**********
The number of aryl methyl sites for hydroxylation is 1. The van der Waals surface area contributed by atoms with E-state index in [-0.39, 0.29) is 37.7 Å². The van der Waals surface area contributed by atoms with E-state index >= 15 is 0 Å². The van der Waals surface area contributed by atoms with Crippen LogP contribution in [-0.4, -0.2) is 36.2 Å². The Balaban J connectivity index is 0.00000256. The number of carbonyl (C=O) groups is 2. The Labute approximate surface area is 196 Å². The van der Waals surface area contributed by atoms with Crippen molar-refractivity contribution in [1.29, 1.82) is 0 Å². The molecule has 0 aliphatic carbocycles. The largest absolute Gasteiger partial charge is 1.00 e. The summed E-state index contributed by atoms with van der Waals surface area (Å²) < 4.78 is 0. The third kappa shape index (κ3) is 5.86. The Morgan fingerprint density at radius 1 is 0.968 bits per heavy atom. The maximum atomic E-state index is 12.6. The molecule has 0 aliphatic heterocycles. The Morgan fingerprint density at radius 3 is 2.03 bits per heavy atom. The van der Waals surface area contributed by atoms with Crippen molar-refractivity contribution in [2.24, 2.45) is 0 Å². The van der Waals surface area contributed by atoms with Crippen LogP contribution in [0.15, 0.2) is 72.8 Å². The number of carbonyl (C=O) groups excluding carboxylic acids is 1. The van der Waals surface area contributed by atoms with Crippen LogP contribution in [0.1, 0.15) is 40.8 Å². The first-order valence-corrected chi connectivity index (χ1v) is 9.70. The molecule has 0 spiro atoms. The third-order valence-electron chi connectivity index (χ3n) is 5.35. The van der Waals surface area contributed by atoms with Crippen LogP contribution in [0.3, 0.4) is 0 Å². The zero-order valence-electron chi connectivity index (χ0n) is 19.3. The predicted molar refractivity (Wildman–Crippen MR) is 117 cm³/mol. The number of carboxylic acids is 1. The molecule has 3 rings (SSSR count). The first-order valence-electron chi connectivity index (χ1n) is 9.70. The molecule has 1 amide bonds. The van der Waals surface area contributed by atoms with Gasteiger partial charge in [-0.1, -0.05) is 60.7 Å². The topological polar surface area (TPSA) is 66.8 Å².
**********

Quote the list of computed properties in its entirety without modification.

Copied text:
The number of aryl methyl sites for hydroxylation is 1. The van der Waals surface area contributed by atoms with E-state index in [-0.39, 0.29) is 37.7 Å². The van der Waals surface area contributed by atoms with E-state index >= 15 is 0 Å². The van der Waals surface area contributed by atoms with Crippen LogP contribution in [-0.4, -0.2) is 36.2 Å². The Balaban J connectivity index is 0.00000256. The number of carbonyl (C=O) groups is 2. The Labute approximate surface area is 196 Å². The van der Waals surface area contributed by atoms with Crippen molar-refractivity contribution in [1.29, 1.82) is 0 Å². The molecule has 0 aliphatic carbocycles. The largest absolute Gasteiger partial charge is 1.00 e. The summed E-state index contributed by atoms with van der Waals surface area (Å²) < 4.78 is 0. The third kappa shape index (κ3) is 5.86. The Morgan fingerprint density at radius 1 is 0.968 bits per heavy atom. The maximum atomic E-state index is 12.6. The molecule has 0 aliphatic heterocycles. The Morgan fingerprint density at radius 3 is 2.03 bits per heavy atom. The van der Waals surface area contributed by atoms with Crippen molar-refractivity contribution in [2.24, 2.45) is 0 Å². The van der Waals surface area contributed by atoms with Crippen LogP contribution in [0.15, 0.2) is 72.8 Å². The number of carbonyl (C=O) groups excluding carboxylic acids is 1. The van der Waals surface area contributed by atoms with Crippen LogP contribution in [0.1, 0.15) is 40.8 Å². The first-order valence-corrected chi connectivity index (χ1v) is 9.70. The molecule has 0 spiro atoms. The third-order valence-electron chi connectivity index (χ3n) is 5.35. The van der Waals surface area contributed by atoms with Crippen LogP contribution in [0.3, 0.4) is 0 Å². The zero-order valence-electron chi connectivity index (χ0n) is 19.3. The predicted molar refractivity (Wildman–Crippen MR) is 117 cm³/mol. The number of carboxylic acids is 1. The molecule has 3 rings (SSSR count). The first-order valence-electron chi connectivity index (χ1n) is 9.70. The molecule has 1 amide bonds. The van der Waals surface area contributed by atoms with Gasteiger partial charge in [-0.1, -0.05) is 60.7 Å². The topological polar surface area (TPSA) is 66.8 Å².